Bordeaux is France’s largest fine wine region in both production and vineyard acreage, with over 7000 producers and 65 Bordeaux appellations recognized by the AOC (the Appellation d’Origine Controlle). Saint-Émilion, both a town and appellation in the Bordeaux wine region, has a history that dates back to Roman times and is the oldest still active wine producing appellation in the Bordeaux region. Naturally, I was disappointed to see that wine tasting in Saint-Émilion wasn’t part of my Viking River Chateaux, Rivers & Wine itinerary. Thanks to the powers of social media, a reader connected me with her friends who are wine makers and owners of Château Cantenac in Saint-Émilion.
My Viking River ship was docked in Libourne and Chateau Cantenac is well located on the main road between Libourne and Saint-Émilion, so AJ kindly picked me up for a visit to her family’s winery. I already knew from our Facebook messages that AJ, an American from California who studied wine making, had gone to Saint-Émilion to do her internship at Château Cantenac. It was there that she met and fell in love with her husband, the youngest son in the family business.
On the short drive from the ship, she told me a little more about the history of their winery. Château Cantenac is actually owned by AJ’s mother-in-law, Nicole Roskam-Brunot. Though the winery dates back to 1870, it was in 1937 that the family acquired it.
Visiting Château Cantenac with AJ was a real treat. With her in-depth knowledge of wine making, I learned more than I had on all my winery visits in the last few years combined.
Though it was a misty morning, which is very typical for Saint-Émilion in the springtime and excellent for the grapes, we had a wander around the vineyards. Now 15 hectares, Château Cantenac started with around just four hectares of vines. The average age of the vines used for production of Château Cantenac‘s Grand Cru are 35 and their oldest vine is 65 years. The expansion is important because even though older vines mean a higher quality production, as they age they also produce less yield.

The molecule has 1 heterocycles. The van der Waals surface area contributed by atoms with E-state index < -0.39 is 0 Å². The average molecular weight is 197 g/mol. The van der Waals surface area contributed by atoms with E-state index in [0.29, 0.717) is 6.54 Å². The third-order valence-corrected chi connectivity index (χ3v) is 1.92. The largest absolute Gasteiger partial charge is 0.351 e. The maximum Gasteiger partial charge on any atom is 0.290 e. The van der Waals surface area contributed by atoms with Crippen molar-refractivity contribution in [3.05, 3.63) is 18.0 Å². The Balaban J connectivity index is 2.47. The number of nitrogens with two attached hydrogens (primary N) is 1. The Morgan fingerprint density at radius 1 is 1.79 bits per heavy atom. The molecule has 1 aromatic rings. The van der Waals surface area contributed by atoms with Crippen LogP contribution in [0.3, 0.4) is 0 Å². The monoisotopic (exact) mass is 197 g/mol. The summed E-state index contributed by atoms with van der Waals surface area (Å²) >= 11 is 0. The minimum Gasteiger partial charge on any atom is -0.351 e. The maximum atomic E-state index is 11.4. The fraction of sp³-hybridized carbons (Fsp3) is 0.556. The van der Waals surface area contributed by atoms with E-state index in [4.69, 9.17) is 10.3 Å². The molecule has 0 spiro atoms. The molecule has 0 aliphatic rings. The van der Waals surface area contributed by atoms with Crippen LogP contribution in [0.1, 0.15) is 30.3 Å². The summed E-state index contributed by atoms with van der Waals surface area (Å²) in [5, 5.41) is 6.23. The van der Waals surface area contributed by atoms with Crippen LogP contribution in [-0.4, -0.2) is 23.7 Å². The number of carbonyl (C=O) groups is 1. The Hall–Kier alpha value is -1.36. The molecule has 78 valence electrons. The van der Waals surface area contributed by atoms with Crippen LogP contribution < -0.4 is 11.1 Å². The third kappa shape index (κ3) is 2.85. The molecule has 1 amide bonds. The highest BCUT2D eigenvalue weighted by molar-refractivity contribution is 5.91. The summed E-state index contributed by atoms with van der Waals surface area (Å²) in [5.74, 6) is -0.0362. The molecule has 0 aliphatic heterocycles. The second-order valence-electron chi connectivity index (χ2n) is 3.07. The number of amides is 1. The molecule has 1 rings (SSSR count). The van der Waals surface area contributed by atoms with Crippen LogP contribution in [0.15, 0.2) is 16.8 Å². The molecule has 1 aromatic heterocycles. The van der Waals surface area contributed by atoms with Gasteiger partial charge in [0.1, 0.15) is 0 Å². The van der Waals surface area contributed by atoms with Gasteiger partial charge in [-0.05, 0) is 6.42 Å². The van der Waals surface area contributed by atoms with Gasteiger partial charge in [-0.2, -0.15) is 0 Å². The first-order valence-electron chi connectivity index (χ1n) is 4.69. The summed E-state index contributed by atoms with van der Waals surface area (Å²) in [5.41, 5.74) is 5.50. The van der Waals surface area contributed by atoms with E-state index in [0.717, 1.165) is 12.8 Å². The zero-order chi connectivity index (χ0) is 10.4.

AJ shows me the various types of tanks that they have at Château Cantenac. I’m no stranger to steel tanks, but I’d not seen concrete tanks before. She explains that each type of tank has their own pros and cons. They utilize the concrete tanks during the fermentation process and the steel tanks for storing wine to top up the barrels during the aging process.
The concrete tanks essentially never have to be replaced, though someone has to hop inside and manually shovel out the skins and seeds after the first fermentation. See how small that door is on the tank? I bet you can guess who gets that job.
One of my favorite parts of a winery tour is the barrel room. AJ hasn’t even unlocked the door to the cellar yet and I can already smell the wonderful aromas. There’s just something about French oak and aging wine!
At Château Cantenac, the wine is aged in barrels for 12 – 18 months. And even this is a laborious manual process. The barrels have to be topped off from the “angel’s share,” or very nice way of saying evaporation. The sediment also has to be cleaned out of the barrels and the wine must be emptied out in order to do that.
After aging, several blends are made and the family gets together to blind taste test and decide the best blend for the vintage.
I’m surprised to learn that no wineries in Saint-Émilion have their own on-site bottling facilities. All the chateaux work out a bottling schedule and a mobile bottling facility makes the rounds to each château for the bottling process. I’m in luck and Château Cantenac is bottling during my visit.
AJ pauses near the bottling truck to ask her husband if he’s set aside Imperial bottles, which are special six liter bottles. They’re bottling the 2013 vintage, the birth year of their eldest daughter, and it’s family tradition to produce some Imperial bottles of the vintage of each child’s birth year. They’ll open the bottles and enjoy them all together many years from now.
The barrel room is a tease of what’s the come, and finally I get my opportunity to taste Château Cantenac’s vintages. We try the 2010 Château Cantenac Grand Cru, which is 75% Merlot, 20% Cabernet Franc and 5% Cabernet Sauvignon. The percentages are representative of the percentages of grape varieties planted in their vineyards. 2010 was a really good year and produced an exceptional vintage. I couldn’t resist buying a bottle to bring home and it will be fantastic for drinking in three years.
Château Cantenac also has a label Selection Madame 2011, which is Nicole’s own label. It is 95% Merlot and 5% Cabernet, the grapes were picked in 2011 and the wine was bottled in 2013. It’s great for drinking now.
Since my ship was sailing while passengers were out on excursions, AJ drove me to Saint-Émilion to meet back up with my assigned group for the day. She was even kind enough to show me a bit of Saint-Émilion, including where she got married, and to join me for lunch. L’Envers du Decor in the heart of Saint-Émilion is a a favorite of AJ and her husband. We enjoyed Château Cantenac Grand Cru over a lunch of foie gras and steak frites.
I had a seriously fantastic day thanks to AJ’s hospitality! And while she doesn’t usually just pick people up, visits are possible even if you’re visiting Libourne and Saint-Émilion on a river cruise by booking an appointment and taking a taxi. If you’re in the Bordeaux region, definitely don’t miss a visit to Château Cantenac.